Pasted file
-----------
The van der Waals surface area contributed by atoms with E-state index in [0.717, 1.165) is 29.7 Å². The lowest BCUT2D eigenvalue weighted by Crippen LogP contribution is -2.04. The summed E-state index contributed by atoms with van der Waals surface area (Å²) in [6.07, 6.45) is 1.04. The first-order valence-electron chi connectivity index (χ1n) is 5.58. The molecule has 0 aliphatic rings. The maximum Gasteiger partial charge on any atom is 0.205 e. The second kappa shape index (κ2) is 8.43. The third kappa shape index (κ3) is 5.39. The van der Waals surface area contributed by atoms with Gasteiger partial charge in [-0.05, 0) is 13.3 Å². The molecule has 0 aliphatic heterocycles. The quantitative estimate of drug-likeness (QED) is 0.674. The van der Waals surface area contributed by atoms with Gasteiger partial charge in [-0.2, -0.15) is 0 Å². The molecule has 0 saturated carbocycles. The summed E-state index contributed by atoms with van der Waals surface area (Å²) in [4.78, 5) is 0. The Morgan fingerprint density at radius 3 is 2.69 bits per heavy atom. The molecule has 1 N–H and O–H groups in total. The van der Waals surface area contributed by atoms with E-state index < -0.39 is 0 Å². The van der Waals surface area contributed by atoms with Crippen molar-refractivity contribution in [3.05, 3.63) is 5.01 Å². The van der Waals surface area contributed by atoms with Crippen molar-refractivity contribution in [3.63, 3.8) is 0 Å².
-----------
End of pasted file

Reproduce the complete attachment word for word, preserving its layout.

The van der Waals surface area contributed by atoms with E-state index in [0.717, 1.165) is 29.7 Å². The lowest BCUT2D eigenvalue weighted by Crippen LogP contribution is -2.04. The summed E-state index contributed by atoms with van der Waals surface area (Å²) in [6.07, 6.45) is 1.04. The first-order valence-electron chi connectivity index (χ1n) is 5.58. The molecule has 0 aliphatic rings. The maximum Gasteiger partial charge on any atom is 0.205 e. The second kappa shape index (κ2) is 8.43. The third kappa shape index (κ3) is 5.39. The van der Waals surface area contributed by atoms with Gasteiger partial charge in [-0.05, 0) is 13.3 Å². The molecule has 0 aliphatic heterocycles. The quantitative estimate of drug-likeness (QED) is 0.674. The van der Waals surface area contributed by atoms with Gasteiger partial charge in [-0.2, -0.15) is 0 Å². The molecule has 0 saturated carbocycles. The summed E-state index contributed by atoms with van der Waals surface area (Å²) in [4.78, 5) is 0. The Morgan fingerprint density at radius 3 is 2.69 bits per heavy atom. The molecule has 1 N–H and O–H groups in total. The van der Waals surface area contributed by atoms with E-state index < -0.39 is 0 Å². The van der Waals surface area contributed by atoms with Crippen molar-refractivity contribution in [3.05, 3.63) is 5.01 Å². The van der Waals surface area contributed by atoms with Crippen molar-refractivity contribution in [3.63, 3.8) is 0 Å².